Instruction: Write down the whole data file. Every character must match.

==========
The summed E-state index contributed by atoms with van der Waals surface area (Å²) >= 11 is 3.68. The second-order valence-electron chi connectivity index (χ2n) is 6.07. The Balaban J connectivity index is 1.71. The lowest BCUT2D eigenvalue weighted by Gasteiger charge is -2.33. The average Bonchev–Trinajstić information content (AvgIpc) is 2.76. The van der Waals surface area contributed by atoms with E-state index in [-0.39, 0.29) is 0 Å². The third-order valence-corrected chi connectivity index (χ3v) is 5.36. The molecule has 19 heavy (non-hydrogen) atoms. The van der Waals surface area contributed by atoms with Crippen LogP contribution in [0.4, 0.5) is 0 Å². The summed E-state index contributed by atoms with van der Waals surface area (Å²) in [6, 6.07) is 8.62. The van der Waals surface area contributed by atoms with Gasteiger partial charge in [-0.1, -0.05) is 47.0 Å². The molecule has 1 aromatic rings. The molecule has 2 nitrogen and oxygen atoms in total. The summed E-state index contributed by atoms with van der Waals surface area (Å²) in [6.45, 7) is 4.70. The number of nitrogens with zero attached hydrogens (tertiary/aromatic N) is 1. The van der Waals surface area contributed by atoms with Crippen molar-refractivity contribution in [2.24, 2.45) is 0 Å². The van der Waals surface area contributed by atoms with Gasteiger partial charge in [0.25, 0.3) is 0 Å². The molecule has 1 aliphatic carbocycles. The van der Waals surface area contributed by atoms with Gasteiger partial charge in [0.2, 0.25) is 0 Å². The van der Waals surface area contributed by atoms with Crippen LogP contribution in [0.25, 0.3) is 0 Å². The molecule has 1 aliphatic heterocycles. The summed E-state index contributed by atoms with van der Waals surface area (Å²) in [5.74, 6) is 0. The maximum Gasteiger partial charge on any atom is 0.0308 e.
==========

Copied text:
The summed E-state index contributed by atoms with van der Waals surface area (Å²) >= 11 is 3.68. The second-order valence-electron chi connectivity index (χ2n) is 6.07. The Balaban J connectivity index is 1.71. The lowest BCUT2D eigenvalue weighted by Gasteiger charge is -2.33. The average Bonchev–Trinajstić information content (AvgIpc) is 2.76. The van der Waals surface area contributed by atoms with E-state index in [-0.39, 0.29) is 0 Å². The third-order valence-corrected chi connectivity index (χ3v) is 5.36. The molecule has 19 heavy (non-hydrogen) atoms. The van der Waals surface area contributed by atoms with Crippen LogP contribution in [0.4, 0.5) is 0 Å². The summed E-state index contributed by atoms with van der Waals surface area (Å²) in [6, 6.07) is 8.62. The van der Waals surface area contributed by atoms with Gasteiger partial charge in [-0.1, -0.05) is 47.0 Å². The molecule has 1 aromatic rings. The molecule has 2 nitrogen and oxygen atoms in total. The summed E-state index contributed by atoms with van der Waals surface area (Å²) in [6.45, 7) is 4.70. The number of nitrogens with zero attached hydrogens (tertiary/aromatic N) is 1. The van der Waals surface area contributed by atoms with Crippen molar-refractivity contribution in [2.24, 2.45) is 0 Å². The van der Waals surface area contributed by atoms with Gasteiger partial charge in [0.25, 0.3) is 0 Å². The molecule has 1 aliphatic carbocycles. The van der Waals surface area contributed by atoms with Gasteiger partial charge in [0.2, 0.25) is 0 Å². The van der Waals surface area contributed by atoms with Crippen LogP contribution in [0.25, 0.3) is 0 Å². The molecule has 1 aliphatic heterocycles. The summed E-state index contributed by atoms with van der Waals surface area (Å²) in [5.74, 6) is 0. The maximum Gasteiger partial charge on any atom is 0.0308 e.